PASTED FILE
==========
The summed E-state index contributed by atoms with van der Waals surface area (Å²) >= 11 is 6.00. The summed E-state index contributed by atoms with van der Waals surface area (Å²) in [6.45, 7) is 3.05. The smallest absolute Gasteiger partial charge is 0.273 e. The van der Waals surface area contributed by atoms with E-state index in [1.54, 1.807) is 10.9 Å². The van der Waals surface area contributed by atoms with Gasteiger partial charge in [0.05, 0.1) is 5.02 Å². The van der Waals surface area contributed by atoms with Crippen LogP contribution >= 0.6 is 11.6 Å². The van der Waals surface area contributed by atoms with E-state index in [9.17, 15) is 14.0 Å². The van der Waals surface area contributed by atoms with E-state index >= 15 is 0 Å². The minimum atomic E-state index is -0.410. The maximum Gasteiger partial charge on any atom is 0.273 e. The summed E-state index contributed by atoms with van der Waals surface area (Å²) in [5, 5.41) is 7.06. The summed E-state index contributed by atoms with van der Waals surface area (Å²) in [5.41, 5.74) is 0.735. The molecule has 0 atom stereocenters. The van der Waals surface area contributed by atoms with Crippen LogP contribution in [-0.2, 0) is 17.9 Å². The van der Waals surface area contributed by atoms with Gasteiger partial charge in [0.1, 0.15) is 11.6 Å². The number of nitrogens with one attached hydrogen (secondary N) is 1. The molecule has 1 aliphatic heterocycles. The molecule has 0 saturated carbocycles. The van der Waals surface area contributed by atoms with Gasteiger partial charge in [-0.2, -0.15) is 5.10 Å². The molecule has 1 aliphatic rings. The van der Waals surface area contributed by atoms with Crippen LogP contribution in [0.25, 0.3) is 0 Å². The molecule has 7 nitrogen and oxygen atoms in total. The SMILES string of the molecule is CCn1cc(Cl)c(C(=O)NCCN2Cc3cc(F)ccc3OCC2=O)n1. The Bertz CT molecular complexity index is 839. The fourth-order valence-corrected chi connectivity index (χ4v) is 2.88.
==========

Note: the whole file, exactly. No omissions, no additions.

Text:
The summed E-state index contributed by atoms with van der Waals surface area (Å²) >= 11 is 6.00. The summed E-state index contributed by atoms with van der Waals surface area (Å²) in [6.45, 7) is 3.05. The smallest absolute Gasteiger partial charge is 0.273 e. The van der Waals surface area contributed by atoms with E-state index in [1.54, 1.807) is 10.9 Å². The van der Waals surface area contributed by atoms with Gasteiger partial charge in [0.05, 0.1) is 5.02 Å². The van der Waals surface area contributed by atoms with Crippen LogP contribution >= 0.6 is 11.6 Å². The van der Waals surface area contributed by atoms with E-state index in [9.17, 15) is 14.0 Å². The van der Waals surface area contributed by atoms with E-state index >= 15 is 0 Å². The minimum atomic E-state index is -0.410. The maximum Gasteiger partial charge on any atom is 0.273 e. The summed E-state index contributed by atoms with van der Waals surface area (Å²) in [5, 5.41) is 7.06. The summed E-state index contributed by atoms with van der Waals surface area (Å²) in [5.41, 5.74) is 0.735. The molecule has 0 atom stereocenters. The van der Waals surface area contributed by atoms with Crippen LogP contribution in [-0.2, 0) is 17.9 Å². The van der Waals surface area contributed by atoms with Gasteiger partial charge in [0.1, 0.15) is 11.6 Å². The number of nitrogens with one attached hydrogen (secondary N) is 1. The molecule has 1 aliphatic heterocycles. The molecule has 0 saturated carbocycles. The van der Waals surface area contributed by atoms with Gasteiger partial charge in [-0.2, -0.15) is 5.10 Å². The molecule has 1 aliphatic rings. The van der Waals surface area contributed by atoms with Crippen LogP contribution in [0.25, 0.3) is 0 Å². The molecule has 7 nitrogen and oxygen atoms in total. The SMILES string of the molecule is CCn1cc(Cl)c(C(=O)NCCN2Cc3cc(F)ccc3OCC2=O)n1. The Bertz CT molecular complexity index is 839. The fourth-order valence-corrected chi connectivity index (χ4v) is 2.88.